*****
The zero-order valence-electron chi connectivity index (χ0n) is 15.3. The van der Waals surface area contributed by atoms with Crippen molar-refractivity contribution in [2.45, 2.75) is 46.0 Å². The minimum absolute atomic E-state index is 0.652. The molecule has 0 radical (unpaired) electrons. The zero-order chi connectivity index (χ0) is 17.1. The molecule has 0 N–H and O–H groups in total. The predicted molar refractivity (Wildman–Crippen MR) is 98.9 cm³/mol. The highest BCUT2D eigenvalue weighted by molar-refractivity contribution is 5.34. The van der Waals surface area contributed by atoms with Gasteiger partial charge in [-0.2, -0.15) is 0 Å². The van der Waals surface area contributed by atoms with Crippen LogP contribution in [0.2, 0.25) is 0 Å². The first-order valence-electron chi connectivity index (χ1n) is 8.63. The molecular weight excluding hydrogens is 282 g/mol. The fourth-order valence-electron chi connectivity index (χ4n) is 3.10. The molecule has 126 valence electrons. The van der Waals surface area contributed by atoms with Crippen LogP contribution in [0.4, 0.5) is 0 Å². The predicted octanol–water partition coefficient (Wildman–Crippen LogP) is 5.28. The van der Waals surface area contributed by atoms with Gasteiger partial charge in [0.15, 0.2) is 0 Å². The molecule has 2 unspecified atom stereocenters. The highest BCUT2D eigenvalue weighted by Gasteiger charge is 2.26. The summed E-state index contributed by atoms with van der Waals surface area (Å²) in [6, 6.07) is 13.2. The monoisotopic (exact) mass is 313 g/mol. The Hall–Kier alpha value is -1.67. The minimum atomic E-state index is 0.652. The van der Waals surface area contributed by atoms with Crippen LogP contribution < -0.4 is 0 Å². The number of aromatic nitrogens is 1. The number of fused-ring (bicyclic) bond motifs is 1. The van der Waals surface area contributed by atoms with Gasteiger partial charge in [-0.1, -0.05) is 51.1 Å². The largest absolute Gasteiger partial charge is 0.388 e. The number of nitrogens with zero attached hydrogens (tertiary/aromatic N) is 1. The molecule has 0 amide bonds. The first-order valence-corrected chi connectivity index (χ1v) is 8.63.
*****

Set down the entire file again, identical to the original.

The zero-order valence-electron chi connectivity index (χ0n) is 15.3. The van der Waals surface area contributed by atoms with Crippen molar-refractivity contribution in [2.45, 2.75) is 46.0 Å². The minimum absolute atomic E-state index is 0.652. The molecule has 0 radical (unpaired) electrons. The zero-order chi connectivity index (χ0) is 17.1. The molecule has 0 N–H and O–H groups in total. The predicted molar refractivity (Wildman–Crippen MR) is 98.9 cm³/mol. The highest BCUT2D eigenvalue weighted by molar-refractivity contribution is 5.34. The van der Waals surface area contributed by atoms with Gasteiger partial charge in [-0.2, -0.15) is 0 Å². The van der Waals surface area contributed by atoms with Crippen LogP contribution in [0.2, 0.25) is 0 Å². The first-order valence-electron chi connectivity index (χ1n) is 8.63. The molecular weight excluding hydrogens is 282 g/mol. The fourth-order valence-electron chi connectivity index (χ4n) is 3.10. The molecule has 126 valence electrons. The van der Waals surface area contributed by atoms with Crippen LogP contribution in [0.4, 0.5) is 0 Å². The predicted octanol–water partition coefficient (Wildman–Crippen LogP) is 5.28. The van der Waals surface area contributed by atoms with Gasteiger partial charge in [0.15, 0.2) is 0 Å². The molecule has 2 unspecified atom stereocenters. The highest BCUT2D eigenvalue weighted by Gasteiger charge is 2.26. The summed E-state index contributed by atoms with van der Waals surface area (Å²) in [6, 6.07) is 13.2. The monoisotopic (exact) mass is 313 g/mol. The Hall–Kier alpha value is -1.67. The minimum atomic E-state index is 0.652. The van der Waals surface area contributed by atoms with Crippen LogP contribution < -0.4 is 0 Å². The number of aromatic nitrogens is 1. The number of fused-ring (bicyclic) bond motifs is 1. The van der Waals surface area contributed by atoms with Gasteiger partial charge in [-0.1, -0.05) is 51.1 Å². The largest absolute Gasteiger partial charge is 0.388 e. The number of nitrogens with zero attached hydrogens (tertiary/aromatic N) is 1. The molecule has 0 amide bonds. The first-order valence-corrected chi connectivity index (χ1v) is 8.63.